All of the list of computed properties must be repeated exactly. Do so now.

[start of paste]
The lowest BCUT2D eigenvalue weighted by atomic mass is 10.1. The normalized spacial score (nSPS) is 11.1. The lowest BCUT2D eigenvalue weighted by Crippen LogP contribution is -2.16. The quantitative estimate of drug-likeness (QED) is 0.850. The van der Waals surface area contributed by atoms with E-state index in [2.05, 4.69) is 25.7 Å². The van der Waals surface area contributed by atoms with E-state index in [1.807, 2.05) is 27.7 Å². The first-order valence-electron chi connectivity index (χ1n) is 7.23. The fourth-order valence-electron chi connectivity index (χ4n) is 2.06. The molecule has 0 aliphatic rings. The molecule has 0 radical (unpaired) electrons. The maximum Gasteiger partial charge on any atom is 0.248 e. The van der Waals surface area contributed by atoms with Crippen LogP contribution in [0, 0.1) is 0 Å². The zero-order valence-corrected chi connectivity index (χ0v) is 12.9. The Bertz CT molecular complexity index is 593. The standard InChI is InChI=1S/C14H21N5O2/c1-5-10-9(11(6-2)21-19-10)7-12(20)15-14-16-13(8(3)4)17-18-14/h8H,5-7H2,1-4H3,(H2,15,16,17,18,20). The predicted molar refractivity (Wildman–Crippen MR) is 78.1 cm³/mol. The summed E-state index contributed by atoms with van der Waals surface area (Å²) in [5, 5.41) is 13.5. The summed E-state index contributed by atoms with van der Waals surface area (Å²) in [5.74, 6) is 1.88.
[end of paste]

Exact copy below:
The lowest BCUT2D eigenvalue weighted by atomic mass is 10.1. The normalized spacial score (nSPS) is 11.1. The lowest BCUT2D eigenvalue weighted by Crippen LogP contribution is -2.16. The quantitative estimate of drug-likeness (QED) is 0.850. The van der Waals surface area contributed by atoms with E-state index in [2.05, 4.69) is 25.7 Å². The van der Waals surface area contributed by atoms with E-state index in [1.807, 2.05) is 27.7 Å². The first-order valence-electron chi connectivity index (χ1n) is 7.23. The fourth-order valence-electron chi connectivity index (χ4n) is 2.06. The molecule has 0 aliphatic rings. The molecule has 0 radical (unpaired) electrons. The maximum Gasteiger partial charge on any atom is 0.248 e. The van der Waals surface area contributed by atoms with Crippen LogP contribution in [0, 0.1) is 0 Å². The zero-order valence-corrected chi connectivity index (χ0v) is 12.9. The Bertz CT molecular complexity index is 593. The standard InChI is InChI=1S/C14H21N5O2/c1-5-10-9(11(6-2)21-19-10)7-12(20)15-14-16-13(8(3)4)17-18-14/h8H,5-7H2,1-4H3,(H2,15,16,17,18,20). The predicted molar refractivity (Wildman–Crippen MR) is 78.1 cm³/mol. The summed E-state index contributed by atoms with van der Waals surface area (Å²) in [5, 5.41) is 13.5. The summed E-state index contributed by atoms with van der Waals surface area (Å²) in [5.74, 6) is 1.88.